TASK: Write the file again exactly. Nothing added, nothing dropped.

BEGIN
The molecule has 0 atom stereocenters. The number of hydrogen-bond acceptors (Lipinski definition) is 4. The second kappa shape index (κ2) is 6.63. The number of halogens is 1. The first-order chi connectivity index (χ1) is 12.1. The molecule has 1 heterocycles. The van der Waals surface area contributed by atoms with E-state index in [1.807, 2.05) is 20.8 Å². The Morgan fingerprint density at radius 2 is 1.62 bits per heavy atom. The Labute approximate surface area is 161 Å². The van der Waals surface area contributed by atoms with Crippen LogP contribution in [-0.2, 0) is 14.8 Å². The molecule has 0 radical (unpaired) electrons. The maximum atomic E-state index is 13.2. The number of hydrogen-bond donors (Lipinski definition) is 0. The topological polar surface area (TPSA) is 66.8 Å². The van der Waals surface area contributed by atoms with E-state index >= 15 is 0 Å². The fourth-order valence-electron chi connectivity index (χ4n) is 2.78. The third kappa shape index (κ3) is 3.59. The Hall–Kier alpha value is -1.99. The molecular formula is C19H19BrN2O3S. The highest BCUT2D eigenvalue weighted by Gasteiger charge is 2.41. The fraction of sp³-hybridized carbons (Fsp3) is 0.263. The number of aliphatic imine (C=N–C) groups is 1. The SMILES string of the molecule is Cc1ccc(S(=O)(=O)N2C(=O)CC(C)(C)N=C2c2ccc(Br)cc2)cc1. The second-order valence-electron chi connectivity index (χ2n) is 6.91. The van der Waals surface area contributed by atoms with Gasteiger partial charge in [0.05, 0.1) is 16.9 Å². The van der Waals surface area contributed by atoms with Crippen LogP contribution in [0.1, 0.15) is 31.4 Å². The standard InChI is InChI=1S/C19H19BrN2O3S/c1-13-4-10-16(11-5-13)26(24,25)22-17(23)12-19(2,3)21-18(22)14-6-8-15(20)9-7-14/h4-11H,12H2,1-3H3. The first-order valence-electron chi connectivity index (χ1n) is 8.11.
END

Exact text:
The molecule has 0 atom stereocenters. The number of hydrogen-bond acceptors (Lipinski definition) is 4. The second kappa shape index (κ2) is 6.63. The number of halogens is 1. The first-order chi connectivity index (χ1) is 12.1. The molecule has 1 heterocycles. The van der Waals surface area contributed by atoms with E-state index in [1.807, 2.05) is 20.8 Å². The Morgan fingerprint density at radius 2 is 1.62 bits per heavy atom. The Labute approximate surface area is 161 Å². The van der Waals surface area contributed by atoms with Crippen LogP contribution in [-0.2, 0) is 14.8 Å². The molecule has 0 radical (unpaired) electrons. The maximum atomic E-state index is 13.2. The number of hydrogen-bond donors (Lipinski definition) is 0. The topological polar surface area (TPSA) is 66.8 Å². The van der Waals surface area contributed by atoms with E-state index >= 15 is 0 Å². The fourth-order valence-electron chi connectivity index (χ4n) is 2.78. The third kappa shape index (κ3) is 3.59. The Hall–Kier alpha value is -1.99. The molecular formula is C19H19BrN2O3S. The highest BCUT2D eigenvalue weighted by Gasteiger charge is 2.41. The fraction of sp³-hybridized carbons (Fsp3) is 0.263. The number of aliphatic imine (C=N–C) groups is 1. The SMILES string of the molecule is Cc1ccc(S(=O)(=O)N2C(=O)CC(C)(C)N=C2c2ccc(Br)cc2)cc1. The second-order valence-electron chi connectivity index (χ2n) is 6.91. The van der Waals surface area contributed by atoms with Gasteiger partial charge in [0.05, 0.1) is 16.9 Å². The van der Waals surface area contributed by atoms with Crippen LogP contribution in [0.1, 0.15) is 31.4 Å². The standard InChI is InChI=1S/C19H19BrN2O3S/c1-13-4-10-16(11-5-13)26(24,25)22-17(23)12-19(2,3)21-18(22)14-6-8-15(20)9-7-14/h4-11H,12H2,1-3H3. The first-order valence-electron chi connectivity index (χ1n) is 8.11.